Throughout the 1990s, Detroit was the only major city in the country with a building best known for a painting of a humpback whale. After the Detroit Tigers moved into Comerica Park in April, 2000, most fans could easily see the whale. During the dismal 2003 season when the Tigers lost 119 of 162 games, I quite often sat in Comerica and looked at the attractive painting. Likely, there were many people who knew this building best for the painting of a whale on its side. The whale is now gone, replaced by an advertisement for Daimler Chrysler’s Jeep but that was removed after the Damiler and Chrysler firms sepeerated.
The nation—and Detroit—experienced a brief recession after the end of World War I in 1919. The next decade was one of two in which Detroit’s economic base boomed and its population grew rapidly. By 1930, Motown was the nation’s fourth largest city. The 1940s, when World War II stimulated growth, was the other comparable decade. In terms of architecture, the 1920s were the years in which numerous spectacular and many functional buildings were constructed throughout the city
Downtown Detroit had a number of pre-World War I skyscrapers, including the nearby Ford and Dime buildings, but their number increased greatly in the 1920s. The building you see at Grand Circus Park was originally called the Eaton Tower. Most of it resembles a typical Chicago-school type skyscraper with the architects seeking to maximize use of valuable downtown space. Note the shaft of some 29 stories. But rather than stopping at that level, the architects added a five-story Beaux Arts topping. Presumably, this was to break up the symmetry of the lower floors, but I am not sure that their aim was accomplished. Critics have suggested the top looks like a wedding cake placed atop the major shaft. Apparently, there was once much ornamental decoration on the upper floors and around the top of this building, but that was removed. I have seen pictures of this building in the 1930s or 1940s when the Beaux Arts component was beautifully lit. The space for this tower was so small that the offices could not be arranged around a central core of elevators nor was there room for a light well. The lifts had to be lined up on the northwest wall. This had the effective of giving the building a very large blank side—a rather unattractive feature. To add some life to this slender building, an artist, Wyland, painted a seascape of the whale on the large exterior wall in the late 1980s, although I do not know the exact date.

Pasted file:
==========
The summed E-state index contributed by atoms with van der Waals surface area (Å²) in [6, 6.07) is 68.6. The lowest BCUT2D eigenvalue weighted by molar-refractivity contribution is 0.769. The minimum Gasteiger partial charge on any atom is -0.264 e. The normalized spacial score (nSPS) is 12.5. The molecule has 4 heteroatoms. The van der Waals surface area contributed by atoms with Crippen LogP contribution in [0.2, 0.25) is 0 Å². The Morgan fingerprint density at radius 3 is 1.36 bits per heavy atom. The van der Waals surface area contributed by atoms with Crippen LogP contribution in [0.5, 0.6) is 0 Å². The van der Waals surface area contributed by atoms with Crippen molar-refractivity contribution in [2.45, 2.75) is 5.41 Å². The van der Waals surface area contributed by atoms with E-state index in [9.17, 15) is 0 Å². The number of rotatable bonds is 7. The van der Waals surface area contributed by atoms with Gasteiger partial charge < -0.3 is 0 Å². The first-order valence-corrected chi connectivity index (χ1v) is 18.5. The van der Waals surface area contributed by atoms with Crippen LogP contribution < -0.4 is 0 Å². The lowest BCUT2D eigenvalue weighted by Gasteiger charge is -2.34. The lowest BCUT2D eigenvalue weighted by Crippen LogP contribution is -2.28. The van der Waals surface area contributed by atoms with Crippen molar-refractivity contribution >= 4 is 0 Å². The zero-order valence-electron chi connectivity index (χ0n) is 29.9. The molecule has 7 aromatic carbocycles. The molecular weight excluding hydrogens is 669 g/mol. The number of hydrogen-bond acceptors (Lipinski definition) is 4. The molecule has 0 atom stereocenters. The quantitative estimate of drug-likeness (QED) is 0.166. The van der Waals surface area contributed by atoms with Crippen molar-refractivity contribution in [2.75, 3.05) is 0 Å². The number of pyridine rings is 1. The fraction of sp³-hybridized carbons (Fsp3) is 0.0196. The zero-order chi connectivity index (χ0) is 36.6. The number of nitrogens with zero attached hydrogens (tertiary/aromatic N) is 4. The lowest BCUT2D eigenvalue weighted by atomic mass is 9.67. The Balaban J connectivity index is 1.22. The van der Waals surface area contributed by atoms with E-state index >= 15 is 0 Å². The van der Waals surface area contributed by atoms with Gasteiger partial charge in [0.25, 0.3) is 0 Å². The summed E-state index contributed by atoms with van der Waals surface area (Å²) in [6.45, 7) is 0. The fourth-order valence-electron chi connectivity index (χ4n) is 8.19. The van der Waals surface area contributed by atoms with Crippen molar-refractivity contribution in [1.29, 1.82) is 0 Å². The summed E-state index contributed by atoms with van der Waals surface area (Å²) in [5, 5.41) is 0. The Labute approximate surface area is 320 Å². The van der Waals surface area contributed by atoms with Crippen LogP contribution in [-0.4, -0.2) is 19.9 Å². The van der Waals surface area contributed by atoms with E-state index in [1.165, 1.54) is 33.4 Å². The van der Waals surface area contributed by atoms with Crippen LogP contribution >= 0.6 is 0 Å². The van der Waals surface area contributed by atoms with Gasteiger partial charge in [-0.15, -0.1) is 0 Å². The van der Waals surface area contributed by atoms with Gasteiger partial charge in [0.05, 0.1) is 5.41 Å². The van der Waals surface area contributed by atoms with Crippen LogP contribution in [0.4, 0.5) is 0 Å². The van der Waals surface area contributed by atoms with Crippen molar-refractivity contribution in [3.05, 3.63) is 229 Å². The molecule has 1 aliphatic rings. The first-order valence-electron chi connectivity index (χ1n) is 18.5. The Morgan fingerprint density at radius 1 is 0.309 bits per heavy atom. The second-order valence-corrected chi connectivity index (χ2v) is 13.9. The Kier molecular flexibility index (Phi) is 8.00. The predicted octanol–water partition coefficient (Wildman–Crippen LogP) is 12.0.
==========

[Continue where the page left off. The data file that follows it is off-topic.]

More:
Theodore Eaton made his fortune in the chemical industry in Detroit in the late Nineteenth Century. He was one of many millionaires in the city prior to the coming of the vehicle industry. His son, Theodore H. Easton, continued in the business of wholesaling and importing chemicals and dyes. He had this building constructed. I presume that he used some of it for his firm’s office and rented out the remainder. When completed, this was the second tallest building in Michigan. It was sold in 1945 to a prosperous Detroit insurance broker, David Broderick, who applied his own name and managed it until his death in 1957. It then passed through many owners until, 1976, when it was purchased by the Higgins family. The demand for office space in downtown Detroit collapsed in the 1980s. The building became vacant except for a ground floor restaurant by the end of the 1980s.
On September 20, 2006, the Detroit Free Press reported that Governor Jennifer Granholm and the Michigan Economic Development Corporation approved seven million dollars in tax credits for the renovation of the Broderick Building. Michael Higgins announced that the first four or five stories were be used for commercial purposes, while the higher 27 stories would be converted into 127 rental apartments. Those efforts were delayed. However, I spoke with Mr. Higgins in late 2010 and he assured me that renovation would soon begin. The website suggests that it was be a very upscale property. Mr. Higgins was eventually successful in renovating the Broderick Tower. By mid-2012, the first four stories were devoted to retail space and offices. Floors 5 to 24 each provided space for five apartments. Floors 25 to 34 were designated for penthouse use with, I believe, three penthouses per floor. In recent years, the demand for residential space in downtown Detroit has increased as employment there increases. By late 2012, I think that all or almost all of the units in the Broderick Tower were rented. This is a great tribute to the work of Mr. Higgins and a symbol of the gradual reinvorization of downtown Detroit, thanks to the arrival of General Motors, Quicken Loans, Blue Cross-Blue Shield, the new stadia and the three casinos.
This building is not listed on the National or State registers of historic sites. I believe that it is located within both the Grand Circus Park Historic District that is registered with both the State of Michigan Office of Historic Preservation and the National Park Service’s Register of Historic Places.
Date of completion: 1928
Architects: Louis and Paul Kamper
Architectural style: Chicago skyscraper with classical and Beaux Arts elements
Exterior material: Gray limestone
Use in 2012: Retail and commereical space on first four floors; residential on floors 5 to 34
Photograph: Ren Farley
Description updated: December, 2012